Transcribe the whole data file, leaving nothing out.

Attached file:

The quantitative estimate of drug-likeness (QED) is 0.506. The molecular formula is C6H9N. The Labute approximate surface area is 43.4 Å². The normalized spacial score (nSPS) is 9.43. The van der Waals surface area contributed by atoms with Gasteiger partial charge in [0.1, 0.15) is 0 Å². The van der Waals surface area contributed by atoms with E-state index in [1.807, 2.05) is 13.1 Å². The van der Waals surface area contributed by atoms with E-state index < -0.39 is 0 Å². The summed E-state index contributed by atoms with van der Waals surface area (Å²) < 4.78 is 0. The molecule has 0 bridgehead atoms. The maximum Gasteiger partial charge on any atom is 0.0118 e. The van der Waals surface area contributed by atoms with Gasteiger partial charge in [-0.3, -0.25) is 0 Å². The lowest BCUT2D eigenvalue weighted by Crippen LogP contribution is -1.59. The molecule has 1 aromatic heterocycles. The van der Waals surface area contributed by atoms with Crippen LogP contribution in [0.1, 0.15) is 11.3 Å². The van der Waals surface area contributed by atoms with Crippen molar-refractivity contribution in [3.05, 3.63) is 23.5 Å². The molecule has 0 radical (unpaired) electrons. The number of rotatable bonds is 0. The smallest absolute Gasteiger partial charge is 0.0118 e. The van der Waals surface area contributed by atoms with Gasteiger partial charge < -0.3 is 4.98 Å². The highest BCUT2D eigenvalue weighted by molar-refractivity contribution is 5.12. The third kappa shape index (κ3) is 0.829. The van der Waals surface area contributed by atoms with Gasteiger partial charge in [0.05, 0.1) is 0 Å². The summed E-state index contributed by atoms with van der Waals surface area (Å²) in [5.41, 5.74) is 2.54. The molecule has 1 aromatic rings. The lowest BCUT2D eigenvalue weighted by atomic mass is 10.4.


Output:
The quantitative estimate of drug-likeness (QED) is 0.506. The molecular formula is C6H9N. The Labute approximate surface area is 43.4 Å². The normalized spacial score (nSPS) is 9.43. The van der Waals surface area contributed by atoms with Gasteiger partial charge in [0.1, 0.15) is 0 Å². The van der Waals surface area contributed by atoms with E-state index in [1.807, 2.05) is 13.1 Å². The van der Waals surface area contributed by atoms with E-state index < -0.39 is 0 Å². The summed E-state index contributed by atoms with van der Waals surface area (Å²) < 4.78 is 0. The molecule has 0 bridgehead atoms. The maximum Gasteiger partial charge on any atom is 0.0118 e. The van der Waals surface area contributed by atoms with Gasteiger partial charge in [-0.3, -0.25) is 0 Å². The lowest BCUT2D eigenvalue weighted by Crippen LogP contribution is -1.59. The molecule has 1 aromatic heterocycles. The van der Waals surface area contributed by atoms with Crippen LogP contribution in [0.1, 0.15) is 11.3 Å². The van der Waals surface area contributed by atoms with Crippen molar-refractivity contribution in [3.05, 3.63) is 23.5 Å². The molecule has 0 radical (unpaired) electrons. The number of rotatable bonds is 0. The smallest absolute Gasteiger partial charge is 0.0118 e. The van der Waals surface area contributed by atoms with Gasteiger partial charge < -0.3 is 4.98 Å². The highest BCUT2D eigenvalue weighted by molar-refractivity contribution is 5.12. The third kappa shape index (κ3) is 0.829. The van der Waals surface area contributed by atoms with Gasteiger partial charge in [0.05, 0.1) is 0 Å². The summed E-state index contributed by atoms with van der Waals surface area (Å²) in [5.41, 5.74) is 2.54. The molecule has 1 aromatic rings. The lowest BCUT2D eigenvalue weighted by atomic mass is 10.4.